APPLICATIONS OF TECHNOLOGY:
- Production of ammonia for crop fertilizer
- Advanced amine synthesis
- Distributed nitrogen fixation in remote/sensitive areas
- Cost effective – made from cheap and readily available materials
- Reduced energy consumption compared to Haber Bosch process
- Improved selectivity
- Versatility – can be used for more advanced amine synthesis, in ambient conditions, and in remote/sensitive locations in which the Haber Bosch process is not feasible
- Convenience – uses liquid silanes as source of electrophiles
The Haber-Bosch process, which is a chemical process for the production of ammonia from nitrogen gas and hydrogen gas, is a key contributor to the world’s food supply and chemical industry. However, this process is energy intensive and requires high temperatures and pressures to proceed. The Haber-Bosch process consumes around 2% of the world’s energy and is also dependent on non-renewable resources such as natural gas, which poses sustainability issues. Cost-efficient catalysts that allow for the production of ammonia to operate under ambient conditions are needed to lower the energy consumption of this process.
Berkeley lab scientists have developed catalysts that can improve upon the Haber Bosch process for production of ammonia. These catalysts are made of cheap, earth-abundant metals such as titanium or zirconium, which can function under ambient conditions instead of the high-temperature and high-pressure conditions required by the Haber Bosch process. Additionally, the catalysts can selectively convert dinitrogen into secondary amines, offering unprecedented chemical specificity compared to the Haber Bosch process. The catalysts also have the potential for distributed nitrogen fixation, meaning they can be used in remote or sensitive locations where large-scale Haber Bosch processes are unfeasible, or where limited energy supplies are available to provide the driving force needed for conventional nitrogen fixation.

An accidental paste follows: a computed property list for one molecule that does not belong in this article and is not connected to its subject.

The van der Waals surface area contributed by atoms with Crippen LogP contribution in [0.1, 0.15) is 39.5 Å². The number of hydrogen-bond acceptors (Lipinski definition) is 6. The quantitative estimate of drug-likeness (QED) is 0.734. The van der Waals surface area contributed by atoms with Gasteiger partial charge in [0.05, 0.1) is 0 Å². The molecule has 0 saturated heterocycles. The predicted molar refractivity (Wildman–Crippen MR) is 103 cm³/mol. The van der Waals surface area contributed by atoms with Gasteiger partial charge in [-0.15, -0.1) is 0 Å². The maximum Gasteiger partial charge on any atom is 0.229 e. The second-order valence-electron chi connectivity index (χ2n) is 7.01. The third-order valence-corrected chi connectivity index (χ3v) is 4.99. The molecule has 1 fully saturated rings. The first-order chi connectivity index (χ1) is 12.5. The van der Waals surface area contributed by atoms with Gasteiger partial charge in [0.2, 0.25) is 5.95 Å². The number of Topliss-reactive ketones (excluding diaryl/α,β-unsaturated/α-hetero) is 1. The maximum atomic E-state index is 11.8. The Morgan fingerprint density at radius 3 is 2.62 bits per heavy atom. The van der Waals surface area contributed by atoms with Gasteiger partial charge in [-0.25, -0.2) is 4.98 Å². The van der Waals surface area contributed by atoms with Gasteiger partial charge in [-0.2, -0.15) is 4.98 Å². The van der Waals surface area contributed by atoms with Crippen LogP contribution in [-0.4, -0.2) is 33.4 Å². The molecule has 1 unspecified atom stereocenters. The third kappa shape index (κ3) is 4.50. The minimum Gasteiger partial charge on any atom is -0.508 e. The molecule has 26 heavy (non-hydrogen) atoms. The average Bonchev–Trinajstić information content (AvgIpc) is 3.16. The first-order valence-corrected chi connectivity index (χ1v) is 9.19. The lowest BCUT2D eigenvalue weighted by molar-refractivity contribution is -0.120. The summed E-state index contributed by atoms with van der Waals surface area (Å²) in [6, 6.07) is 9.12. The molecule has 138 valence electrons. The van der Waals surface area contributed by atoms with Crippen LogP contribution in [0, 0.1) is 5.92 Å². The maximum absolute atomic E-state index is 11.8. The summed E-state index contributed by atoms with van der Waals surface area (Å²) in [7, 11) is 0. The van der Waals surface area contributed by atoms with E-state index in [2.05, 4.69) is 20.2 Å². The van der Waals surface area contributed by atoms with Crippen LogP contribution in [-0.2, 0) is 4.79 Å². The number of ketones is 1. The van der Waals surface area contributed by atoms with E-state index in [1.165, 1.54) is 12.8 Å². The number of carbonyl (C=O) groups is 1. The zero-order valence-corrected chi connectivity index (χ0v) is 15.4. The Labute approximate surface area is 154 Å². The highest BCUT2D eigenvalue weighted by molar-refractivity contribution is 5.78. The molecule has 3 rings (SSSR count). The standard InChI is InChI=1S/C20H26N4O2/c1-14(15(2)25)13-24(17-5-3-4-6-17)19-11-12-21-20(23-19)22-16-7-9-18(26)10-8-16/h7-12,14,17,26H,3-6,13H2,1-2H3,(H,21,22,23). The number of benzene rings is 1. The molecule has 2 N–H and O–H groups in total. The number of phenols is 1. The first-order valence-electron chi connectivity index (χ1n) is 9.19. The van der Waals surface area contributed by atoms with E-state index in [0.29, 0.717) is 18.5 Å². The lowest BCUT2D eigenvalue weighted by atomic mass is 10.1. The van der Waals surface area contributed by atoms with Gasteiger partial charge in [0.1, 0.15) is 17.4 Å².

Basic principles observed and reported
FOR MORE INFORMATION:
Wong, Anthony, et al. “Catalytic Dinitrogen Conversion to Secondary Silylamines using Bimetallic Titanium Aryloxides.” (2023).
Polly Arnold, Francis Lam, Michael Trinh, Anthony Wong, Matthew Hernandez
Available for licensing or collaborative research